And the landscape for education in the state is changing once again with significantly more resources flowing into LA County schools. We’re looking forward to greater gains in the next few years and plan to partner with Otis College and the Los Angeles Economic Development Corporation to provide a more in-depth snapshot of the state of arts education in 2014.
Over the course of the past several years, big cities such as Chicago, Los Angeles and Seattle have been advancing ambitious plans to expand access to arts education and creative learning for public school students. Here in New York City – home of the nation’s largest school district – with a new mayor and schools chancellor, and a growing chorus of parents calling for the inclusion of arts in the school day, there is momentum gathering that could lead to a much-overdue expansion of arts and music in city schools.
This December, at the close of his 12 years in office, New York City’s former Mayor Michael Bloomberg signed into law a City Council bill that would require the Department of Education to provide annual data on arts instruction that advocates believe will help identify gaps in the delivery of arts education and drive improvements in what is being offered at schools across the city.
While strides were made in expanding access to arts instruction at many schools across the city over the past decade, large gaps persist in the provision of music, dance, theater and visual arts in the over 1,800 New York City public schools.
That is why on the heels of the successful effort to pass the arts reporting legislation, advocates and leaders from a diverse cross section of New York, released a statement calling on the city to ensure that every child, in every part of the city, receives arts instruction as part of their K-12 education.
The statement – entitled “Every Child in Every School: A Vision for Arts and Creativity in New York City Public Schools” –notes that New York City – with its rich and diverse array of arts and cultural experiences and organizations – is uniquely positioned to be the leader in arts and creative education. Read the rest of this entry »
As a statewide funder of arts education, the trend in my organization’s support of arts education over the last decade has been to push the field towards deeper levels of arts integration. Although the beginning of the erosion of arts specialists in schools predates my career in arts administration, I strongly suspect that this emphasis on integrating the arts with other (perhaps more stable) subject areas was a reactive measure rather than a proactive one. In other words, instead of honoring arts integration as an effective teaching method for addressing multiple learning styles, it was seen as a “quick fix” for the loss of critically important arts specialists.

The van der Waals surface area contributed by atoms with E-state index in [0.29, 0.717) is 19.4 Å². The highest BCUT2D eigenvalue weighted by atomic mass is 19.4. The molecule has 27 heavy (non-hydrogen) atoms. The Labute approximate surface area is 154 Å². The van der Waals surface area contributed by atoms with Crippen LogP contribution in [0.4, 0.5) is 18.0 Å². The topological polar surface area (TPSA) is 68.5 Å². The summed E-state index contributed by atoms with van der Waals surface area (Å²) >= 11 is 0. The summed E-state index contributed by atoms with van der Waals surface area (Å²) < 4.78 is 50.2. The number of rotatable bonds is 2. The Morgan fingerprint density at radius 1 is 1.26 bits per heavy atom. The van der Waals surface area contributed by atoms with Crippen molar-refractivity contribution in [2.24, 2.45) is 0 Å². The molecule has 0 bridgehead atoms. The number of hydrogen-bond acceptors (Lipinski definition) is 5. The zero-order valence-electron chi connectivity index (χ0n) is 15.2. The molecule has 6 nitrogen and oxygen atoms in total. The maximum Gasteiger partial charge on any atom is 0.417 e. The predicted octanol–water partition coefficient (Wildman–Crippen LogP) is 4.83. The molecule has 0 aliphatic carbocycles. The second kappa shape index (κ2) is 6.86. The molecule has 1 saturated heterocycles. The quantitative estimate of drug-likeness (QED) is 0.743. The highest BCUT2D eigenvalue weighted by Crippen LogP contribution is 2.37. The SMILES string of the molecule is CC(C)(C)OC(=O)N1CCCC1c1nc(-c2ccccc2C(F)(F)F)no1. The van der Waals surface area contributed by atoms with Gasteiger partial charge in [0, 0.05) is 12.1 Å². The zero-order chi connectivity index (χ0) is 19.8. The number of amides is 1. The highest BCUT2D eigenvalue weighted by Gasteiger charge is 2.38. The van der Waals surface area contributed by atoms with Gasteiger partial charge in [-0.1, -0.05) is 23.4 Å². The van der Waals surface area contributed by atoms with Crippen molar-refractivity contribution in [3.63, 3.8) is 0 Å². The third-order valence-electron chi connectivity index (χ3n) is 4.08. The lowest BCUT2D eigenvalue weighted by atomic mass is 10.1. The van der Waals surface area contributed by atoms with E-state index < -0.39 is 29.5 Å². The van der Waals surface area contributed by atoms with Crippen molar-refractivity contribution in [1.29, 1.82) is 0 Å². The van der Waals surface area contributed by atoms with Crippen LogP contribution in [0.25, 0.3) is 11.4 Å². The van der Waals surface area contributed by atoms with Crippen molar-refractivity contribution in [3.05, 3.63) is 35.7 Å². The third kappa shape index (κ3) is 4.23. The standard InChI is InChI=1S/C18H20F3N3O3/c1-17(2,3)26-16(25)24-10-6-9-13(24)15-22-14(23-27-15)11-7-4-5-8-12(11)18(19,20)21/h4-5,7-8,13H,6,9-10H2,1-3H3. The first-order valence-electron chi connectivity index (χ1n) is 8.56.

One of the consequences of this investment has been a decrease in attention to out-of-school work. This may be due to a perceived lack of quality (not aligned with state standards, not assessed, not taught by certified educators, etc.), but is also probably a result of decreased availability of grant dollars. As funders turned their attention to in-school work, organizations dependent on that funding were forced to divert their resources towards in-school programs. While there are still many high-quality out-of-school programs in operation, as evidenced by the National Arts and Humanities Youth Program Awards, they seem to lack broad recognition as a valuable component of arts education.
I’ve recently watched the evolution of several new grant programs in Oregon, each with their own attempt to link in- and out-of-school earning. The Oregon Community Foundation’s new “Studio to School” program endeavors to create a lasting arts education legacy within a community over a five year investment. While the final funding decisions have not yet been announced, I noticed while serving as a reviewer in the initial phase that the most problematic section of the application asked applicants to “link arts education during the school day to out of school arts learning.” Read the rest of this entry »